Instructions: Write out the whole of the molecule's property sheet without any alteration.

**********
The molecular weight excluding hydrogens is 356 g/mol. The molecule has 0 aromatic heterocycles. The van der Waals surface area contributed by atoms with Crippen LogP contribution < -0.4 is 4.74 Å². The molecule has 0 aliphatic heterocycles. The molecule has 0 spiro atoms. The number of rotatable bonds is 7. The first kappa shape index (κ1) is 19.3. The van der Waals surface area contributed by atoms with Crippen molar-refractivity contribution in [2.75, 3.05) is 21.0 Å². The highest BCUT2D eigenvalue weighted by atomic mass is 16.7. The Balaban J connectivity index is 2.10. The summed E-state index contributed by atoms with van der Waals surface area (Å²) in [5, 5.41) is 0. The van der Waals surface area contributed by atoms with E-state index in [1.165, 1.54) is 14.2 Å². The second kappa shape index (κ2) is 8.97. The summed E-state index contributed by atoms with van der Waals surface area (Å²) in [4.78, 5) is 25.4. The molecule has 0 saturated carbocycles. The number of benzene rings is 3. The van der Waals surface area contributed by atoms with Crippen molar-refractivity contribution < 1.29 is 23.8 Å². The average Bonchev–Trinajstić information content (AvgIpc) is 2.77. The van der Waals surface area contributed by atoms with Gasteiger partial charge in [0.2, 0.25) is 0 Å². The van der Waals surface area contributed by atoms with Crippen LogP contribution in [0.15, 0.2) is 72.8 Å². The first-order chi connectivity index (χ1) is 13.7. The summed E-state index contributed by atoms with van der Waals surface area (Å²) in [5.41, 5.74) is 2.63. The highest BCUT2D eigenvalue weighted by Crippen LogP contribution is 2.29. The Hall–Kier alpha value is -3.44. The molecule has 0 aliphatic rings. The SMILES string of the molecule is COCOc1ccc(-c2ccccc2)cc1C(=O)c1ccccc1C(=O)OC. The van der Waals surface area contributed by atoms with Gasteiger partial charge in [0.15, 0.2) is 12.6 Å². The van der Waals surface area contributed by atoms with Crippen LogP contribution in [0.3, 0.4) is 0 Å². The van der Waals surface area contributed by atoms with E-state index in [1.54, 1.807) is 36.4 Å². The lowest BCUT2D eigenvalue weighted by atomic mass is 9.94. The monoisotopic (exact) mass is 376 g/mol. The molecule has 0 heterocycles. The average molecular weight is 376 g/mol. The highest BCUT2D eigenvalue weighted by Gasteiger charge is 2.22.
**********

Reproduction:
The molecular weight excluding hydrogens is 356 g/mol. The molecule has 0 aromatic heterocycles. The van der Waals surface area contributed by atoms with Crippen LogP contribution < -0.4 is 4.74 Å². The molecule has 0 aliphatic heterocycles. The molecule has 0 spiro atoms. The number of rotatable bonds is 7. The first kappa shape index (κ1) is 19.3. The van der Waals surface area contributed by atoms with Crippen molar-refractivity contribution in [2.75, 3.05) is 21.0 Å². The highest BCUT2D eigenvalue weighted by atomic mass is 16.7. The Balaban J connectivity index is 2.10. The summed E-state index contributed by atoms with van der Waals surface area (Å²) in [5, 5.41) is 0. The van der Waals surface area contributed by atoms with E-state index in [1.165, 1.54) is 14.2 Å². The second kappa shape index (κ2) is 8.97. The summed E-state index contributed by atoms with van der Waals surface area (Å²) in [4.78, 5) is 25.4. The molecule has 0 saturated carbocycles. The number of benzene rings is 3. The van der Waals surface area contributed by atoms with Crippen molar-refractivity contribution < 1.29 is 23.8 Å². The average Bonchev–Trinajstić information content (AvgIpc) is 2.77. The van der Waals surface area contributed by atoms with Gasteiger partial charge in [0.2, 0.25) is 0 Å². The van der Waals surface area contributed by atoms with Crippen LogP contribution in [0.15, 0.2) is 72.8 Å². The first-order chi connectivity index (χ1) is 13.7. The summed E-state index contributed by atoms with van der Waals surface area (Å²) in [5.41, 5.74) is 2.63. The highest BCUT2D eigenvalue weighted by Crippen LogP contribution is 2.29. The Hall–Kier alpha value is -3.44. The molecule has 0 aliphatic rings. The SMILES string of the molecule is COCOc1ccc(-c2ccccc2)cc1C(=O)c1ccccc1C(=O)OC. The van der Waals surface area contributed by atoms with Gasteiger partial charge in [0.15, 0.2) is 12.6 Å². The van der Waals surface area contributed by atoms with Crippen LogP contribution in [0.3, 0.4) is 0 Å². The van der Waals surface area contributed by atoms with E-state index in [1.54, 1.807) is 36.4 Å². The lowest BCUT2D eigenvalue weighted by atomic mass is 9.94. The monoisotopic (exact) mass is 376 g/mol. The molecule has 0 heterocycles. The average molecular weight is 376 g/mol. The highest BCUT2D eigenvalue weighted by Gasteiger charge is 2.22.